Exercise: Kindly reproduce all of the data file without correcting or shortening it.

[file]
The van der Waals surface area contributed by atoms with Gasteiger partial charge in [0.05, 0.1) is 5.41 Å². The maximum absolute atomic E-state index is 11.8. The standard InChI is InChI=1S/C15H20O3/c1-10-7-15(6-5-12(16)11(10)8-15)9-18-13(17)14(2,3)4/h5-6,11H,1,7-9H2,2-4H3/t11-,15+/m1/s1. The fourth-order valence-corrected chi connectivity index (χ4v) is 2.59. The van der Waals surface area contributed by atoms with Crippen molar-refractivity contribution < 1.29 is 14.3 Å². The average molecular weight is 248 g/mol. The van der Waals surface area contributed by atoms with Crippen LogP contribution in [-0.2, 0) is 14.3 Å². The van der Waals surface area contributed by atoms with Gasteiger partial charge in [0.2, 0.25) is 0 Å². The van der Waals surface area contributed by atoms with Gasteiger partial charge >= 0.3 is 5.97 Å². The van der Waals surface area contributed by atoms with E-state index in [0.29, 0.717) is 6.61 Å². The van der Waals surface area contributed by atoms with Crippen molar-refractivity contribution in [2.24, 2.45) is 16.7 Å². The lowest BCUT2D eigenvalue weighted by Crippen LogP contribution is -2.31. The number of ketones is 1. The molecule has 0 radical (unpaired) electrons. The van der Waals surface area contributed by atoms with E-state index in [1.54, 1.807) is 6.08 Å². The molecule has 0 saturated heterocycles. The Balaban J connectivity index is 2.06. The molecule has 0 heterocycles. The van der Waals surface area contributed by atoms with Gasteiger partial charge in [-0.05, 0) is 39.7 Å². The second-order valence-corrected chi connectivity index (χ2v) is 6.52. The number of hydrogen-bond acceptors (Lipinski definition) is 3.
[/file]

The van der Waals surface area contributed by atoms with Gasteiger partial charge in [0.05, 0.1) is 5.41 Å². The maximum absolute atomic E-state index is 11.8. The standard InChI is InChI=1S/C15H20O3/c1-10-7-15(6-5-12(16)11(10)8-15)9-18-13(17)14(2,3)4/h5-6,11H,1,7-9H2,2-4H3/t11-,15+/m1/s1. The fourth-order valence-corrected chi connectivity index (χ4v) is 2.59. The van der Waals surface area contributed by atoms with Crippen molar-refractivity contribution < 1.29 is 14.3 Å². The average molecular weight is 248 g/mol. The van der Waals surface area contributed by atoms with Crippen LogP contribution in [-0.2, 0) is 14.3 Å². The van der Waals surface area contributed by atoms with Gasteiger partial charge in [0.2, 0.25) is 0 Å². The van der Waals surface area contributed by atoms with Gasteiger partial charge >= 0.3 is 5.97 Å². The van der Waals surface area contributed by atoms with E-state index in [0.29, 0.717) is 6.61 Å². The van der Waals surface area contributed by atoms with Crippen molar-refractivity contribution in [2.24, 2.45) is 16.7 Å². The lowest BCUT2D eigenvalue weighted by Crippen LogP contribution is -2.31. The number of ketones is 1. The molecule has 0 radical (unpaired) electrons. The van der Waals surface area contributed by atoms with E-state index in [1.54, 1.807) is 6.08 Å². The molecule has 0 saturated heterocycles. The Balaban J connectivity index is 2.06. The molecule has 0 heterocycles. The van der Waals surface area contributed by atoms with Gasteiger partial charge in [-0.05, 0) is 39.7 Å². The second-order valence-corrected chi connectivity index (χ2v) is 6.52. The number of hydrogen-bond acceptors (Lipinski definition) is 3.